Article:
No. 1 CA-IC 16-0040
COUNSEL Greenberg Law Center, LLC, Phoenix By Justin A. Greenberg Counsel for Petitioner Industrial Commission of Arizona, Phoenix By Jason M. Porter Counsel for Respondent Industrial Commission of Arizona Law Offices of Broening, Oberg, Woods & Wilson, P.C., Phoenix By Jerry T. Collen, Kevin R. Myer Counsel for Respondent Employer and Respondent Carrier
NOTICE: NOT FOR OFFICIAL PUBLICATION. UNDER ARIZONA RULE OF THE SUPREME COURT 111(c), THIS DECISION IS NOT PRECEDENTIAL AND MAY BE CITED ONLY AS AUTHORIZED BY RULE. Special Action - Industrial Commission
ICA Claim No. 20153-270566
Carrier Claim No. 2036120-1 Jonathan Hauer, Administrative Law Judge
COUNSEL Greenberg Law Center, LLC, Phoenix
By Justin A. Greenberg
Counsel for Petitioner Industrial Commission of Arizona, Phoenix
By Jason M. Porter
Counsel for Respondent Industrial Commission of Arizona Law Offices of Broening, Oberg, Woods & Wilson, P.C., Phoenix
By Jerry T. Collen, Kevin R. Myer
Counsel for Respondent Employer and Respondent Carrier
Judge Lawrence F. Winthrop delivered the decision of the Court, in which Presiding Judge Randall M. Howe and Judge Jon W. Thompson joined. WINTHROP, Judge:
¶1 This is a special action review of an Industrial Commission of Arizona ("ICA") award and decision upon review, finding the claim of the Petitioner Employee, Jose A. Cuevas ("Petitioner"), not compensable because Petitioner failed to establish by a reasonable preponderance of the credible evidence that he sustained an industrial injury arising out of and in the course of his employment with the Respondent Employer, Pacesetters. The administrative law judge ("ALJ") resolved the compensability issue in favor of Pacesetters and the Respondent Carrier, Wesco Insurance Company ("Wesco") (collectively, "Respondents"). For the following reasons, we affirm the award and decision upon review.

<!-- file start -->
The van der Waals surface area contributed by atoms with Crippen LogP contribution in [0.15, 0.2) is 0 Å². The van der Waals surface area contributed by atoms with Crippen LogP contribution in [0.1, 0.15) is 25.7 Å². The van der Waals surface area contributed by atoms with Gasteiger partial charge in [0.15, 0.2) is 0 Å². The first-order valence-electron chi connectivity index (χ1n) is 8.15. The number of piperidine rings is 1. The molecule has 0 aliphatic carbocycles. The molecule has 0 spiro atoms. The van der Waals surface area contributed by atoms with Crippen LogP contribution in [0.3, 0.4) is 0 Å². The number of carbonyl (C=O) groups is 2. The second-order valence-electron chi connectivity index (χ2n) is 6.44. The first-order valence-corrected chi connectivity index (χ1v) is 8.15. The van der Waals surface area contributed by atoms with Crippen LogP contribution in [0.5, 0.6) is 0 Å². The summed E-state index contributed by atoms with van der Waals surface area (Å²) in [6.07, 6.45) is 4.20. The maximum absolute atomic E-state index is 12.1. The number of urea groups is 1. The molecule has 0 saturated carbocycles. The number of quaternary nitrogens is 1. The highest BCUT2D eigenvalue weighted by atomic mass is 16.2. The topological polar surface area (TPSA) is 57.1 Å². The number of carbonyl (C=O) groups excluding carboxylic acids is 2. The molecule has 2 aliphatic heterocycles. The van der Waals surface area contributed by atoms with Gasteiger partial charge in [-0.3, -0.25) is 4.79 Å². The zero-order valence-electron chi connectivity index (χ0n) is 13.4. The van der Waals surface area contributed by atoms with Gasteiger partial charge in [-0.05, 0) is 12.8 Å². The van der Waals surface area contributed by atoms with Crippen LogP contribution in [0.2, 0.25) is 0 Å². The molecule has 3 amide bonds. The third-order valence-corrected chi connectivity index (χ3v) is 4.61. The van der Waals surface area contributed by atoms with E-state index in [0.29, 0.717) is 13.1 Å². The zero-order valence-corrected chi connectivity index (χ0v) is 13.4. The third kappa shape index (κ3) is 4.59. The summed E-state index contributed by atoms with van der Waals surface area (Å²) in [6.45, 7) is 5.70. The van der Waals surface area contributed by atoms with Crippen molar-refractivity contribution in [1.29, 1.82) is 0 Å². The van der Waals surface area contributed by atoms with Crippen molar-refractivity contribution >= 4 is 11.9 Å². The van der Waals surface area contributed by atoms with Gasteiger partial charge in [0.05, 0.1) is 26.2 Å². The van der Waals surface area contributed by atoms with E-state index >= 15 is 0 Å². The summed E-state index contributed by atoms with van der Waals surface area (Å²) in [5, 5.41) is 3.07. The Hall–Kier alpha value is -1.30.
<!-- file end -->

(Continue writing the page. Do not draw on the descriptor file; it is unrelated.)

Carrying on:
FACTS AND PROCEDURAL HISTORY
¶2 Petitioner began working for Pacesetters in February 2015 as a "lead man." In that position, he was responsible for building high performance parts for automotive exhaust systems. His job required him to regularly lift metal assembly fixtures weighing between twenty and one hundred pounds.
¶3 On November 19, 2015, Petitioner filed a claim for workers' compensation benefits, alleging he had injured his left leg and buttocks while lifting heavy equipment at work on September 3, 2015. Wesco denied Petitioner's claim for benefits.